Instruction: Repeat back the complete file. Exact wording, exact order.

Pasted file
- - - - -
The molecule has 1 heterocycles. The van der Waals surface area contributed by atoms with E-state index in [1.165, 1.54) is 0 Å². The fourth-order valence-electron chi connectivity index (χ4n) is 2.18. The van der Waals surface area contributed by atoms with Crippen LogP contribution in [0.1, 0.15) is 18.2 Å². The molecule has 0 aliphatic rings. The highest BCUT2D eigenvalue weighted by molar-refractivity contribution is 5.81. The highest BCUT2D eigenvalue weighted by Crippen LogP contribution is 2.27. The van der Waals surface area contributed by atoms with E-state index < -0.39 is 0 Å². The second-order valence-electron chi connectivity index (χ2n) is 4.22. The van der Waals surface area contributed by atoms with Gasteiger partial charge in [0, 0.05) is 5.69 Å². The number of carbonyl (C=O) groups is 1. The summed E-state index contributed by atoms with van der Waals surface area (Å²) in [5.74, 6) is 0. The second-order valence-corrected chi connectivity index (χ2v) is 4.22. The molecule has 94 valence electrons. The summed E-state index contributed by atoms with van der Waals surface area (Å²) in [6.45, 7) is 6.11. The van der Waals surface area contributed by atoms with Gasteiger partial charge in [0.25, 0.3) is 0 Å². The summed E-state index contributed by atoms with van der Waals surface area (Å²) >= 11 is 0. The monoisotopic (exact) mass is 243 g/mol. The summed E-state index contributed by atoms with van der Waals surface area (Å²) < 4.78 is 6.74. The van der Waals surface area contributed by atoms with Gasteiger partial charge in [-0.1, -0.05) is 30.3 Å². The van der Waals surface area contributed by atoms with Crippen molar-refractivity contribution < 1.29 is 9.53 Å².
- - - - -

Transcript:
The molecule has 1 heterocycles. The van der Waals surface area contributed by atoms with E-state index in [1.165, 1.54) is 0 Å². The fourth-order valence-electron chi connectivity index (χ4n) is 2.18. The van der Waals surface area contributed by atoms with Crippen LogP contribution in [0.1, 0.15) is 18.2 Å². The molecule has 0 aliphatic rings. The highest BCUT2D eigenvalue weighted by molar-refractivity contribution is 5.81. The highest BCUT2D eigenvalue weighted by Crippen LogP contribution is 2.27. The van der Waals surface area contributed by atoms with E-state index < -0.39 is 0 Å². The second-order valence-electron chi connectivity index (χ2n) is 4.22. The van der Waals surface area contributed by atoms with Gasteiger partial charge in [0, 0.05) is 5.69 Å². The number of carbonyl (C=O) groups is 1. The summed E-state index contributed by atoms with van der Waals surface area (Å²) in [5.74, 6) is 0. The second-order valence-corrected chi connectivity index (χ2v) is 4.22. The molecule has 94 valence electrons. The summed E-state index contributed by atoms with van der Waals surface area (Å²) in [6.45, 7) is 6.11. The van der Waals surface area contributed by atoms with Gasteiger partial charge in [0.25, 0.3) is 0 Å². The summed E-state index contributed by atoms with van der Waals surface area (Å²) >= 11 is 0. The monoisotopic (exact) mass is 243 g/mol. The summed E-state index contributed by atoms with van der Waals surface area (Å²) < 4.78 is 6.74. The van der Waals surface area contributed by atoms with Gasteiger partial charge in [-0.1, -0.05) is 30.3 Å². The van der Waals surface area contributed by atoms with Crippen molar-refractivity contribution < 1.29 is 9.53 Å².